Foreigners often lament the loss of old areas in Shanghai (or anywhere in China) — most notably Laoximen — but we do so with a luxury that many Chinese people don’t have. We’d like these old buildings to stay around for us to look at and understand better the China of old, and perhaps the China of now. But Chinese people are still moving to the cities, and need a place to stay, and these rickety buildings are simply too old, energy inefficient, and most importantly: too low-rise. While that’s the charm of it, it’s a complaint being shouted down from high up the Maslov pyramid. Houses are for living first, not an attraction.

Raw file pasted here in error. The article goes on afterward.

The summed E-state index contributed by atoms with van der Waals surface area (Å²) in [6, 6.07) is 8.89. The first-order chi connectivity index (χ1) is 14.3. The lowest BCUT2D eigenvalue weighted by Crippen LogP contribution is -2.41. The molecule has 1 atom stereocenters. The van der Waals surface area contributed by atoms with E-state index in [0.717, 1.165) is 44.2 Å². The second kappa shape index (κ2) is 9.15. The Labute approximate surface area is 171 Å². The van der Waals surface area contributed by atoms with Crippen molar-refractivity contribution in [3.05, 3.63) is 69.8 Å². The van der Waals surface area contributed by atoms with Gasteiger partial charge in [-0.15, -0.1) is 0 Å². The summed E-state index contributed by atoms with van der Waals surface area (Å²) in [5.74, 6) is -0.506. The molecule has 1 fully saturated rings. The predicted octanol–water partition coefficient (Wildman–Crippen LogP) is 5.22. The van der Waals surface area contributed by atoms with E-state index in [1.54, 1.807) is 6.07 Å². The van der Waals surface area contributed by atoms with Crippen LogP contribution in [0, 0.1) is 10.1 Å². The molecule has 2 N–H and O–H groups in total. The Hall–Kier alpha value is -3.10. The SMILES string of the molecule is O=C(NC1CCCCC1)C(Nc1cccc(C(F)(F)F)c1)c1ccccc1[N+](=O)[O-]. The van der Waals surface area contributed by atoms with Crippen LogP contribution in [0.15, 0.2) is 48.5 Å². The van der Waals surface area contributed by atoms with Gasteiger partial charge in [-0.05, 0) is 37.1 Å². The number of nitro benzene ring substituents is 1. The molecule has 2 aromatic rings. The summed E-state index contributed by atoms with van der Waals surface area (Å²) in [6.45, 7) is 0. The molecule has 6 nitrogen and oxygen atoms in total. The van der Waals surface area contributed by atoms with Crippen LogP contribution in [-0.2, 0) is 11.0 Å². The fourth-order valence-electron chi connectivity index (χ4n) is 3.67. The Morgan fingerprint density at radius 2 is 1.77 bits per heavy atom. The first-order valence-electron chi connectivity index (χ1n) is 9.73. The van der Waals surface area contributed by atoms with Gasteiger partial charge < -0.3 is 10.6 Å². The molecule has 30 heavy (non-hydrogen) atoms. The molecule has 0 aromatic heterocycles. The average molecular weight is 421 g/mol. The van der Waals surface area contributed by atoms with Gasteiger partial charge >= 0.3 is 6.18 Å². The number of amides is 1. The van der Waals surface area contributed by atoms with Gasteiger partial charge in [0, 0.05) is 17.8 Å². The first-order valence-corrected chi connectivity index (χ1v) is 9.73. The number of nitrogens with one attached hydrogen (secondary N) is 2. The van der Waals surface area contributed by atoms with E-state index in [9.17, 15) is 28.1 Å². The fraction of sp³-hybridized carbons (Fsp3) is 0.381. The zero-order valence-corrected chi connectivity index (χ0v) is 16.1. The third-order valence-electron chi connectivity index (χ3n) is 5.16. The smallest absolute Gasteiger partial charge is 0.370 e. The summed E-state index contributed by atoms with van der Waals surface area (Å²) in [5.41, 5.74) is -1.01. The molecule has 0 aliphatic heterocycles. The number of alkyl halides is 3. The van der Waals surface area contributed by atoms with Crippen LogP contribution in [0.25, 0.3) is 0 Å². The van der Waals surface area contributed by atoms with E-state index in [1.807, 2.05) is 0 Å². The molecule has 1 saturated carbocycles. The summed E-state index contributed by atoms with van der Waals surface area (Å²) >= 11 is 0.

Aside from complaining that the whole world is being optimized into similarity, there’s not much I can do about it — apart from taking a picture before they’re gone.
Buildings about to be destroyed
The buildings are bricked up and often supplied by a “拆” or “封“ or simply a circle with a dot in the middle.
Not just residential buildings are moved, but also stores — so often the new address is placed on the old location. Pork? 150 meters that way!
Slogans to motivate people to move
I found one area where people still live, and plenty of slogans posted on the wall. Some mention the advantages of the new areas, others put pressure on residents to sign early, putting fear in them for missing out on the compensation. I’m not sure if they have any effect, but I’ll try to translate some of them here.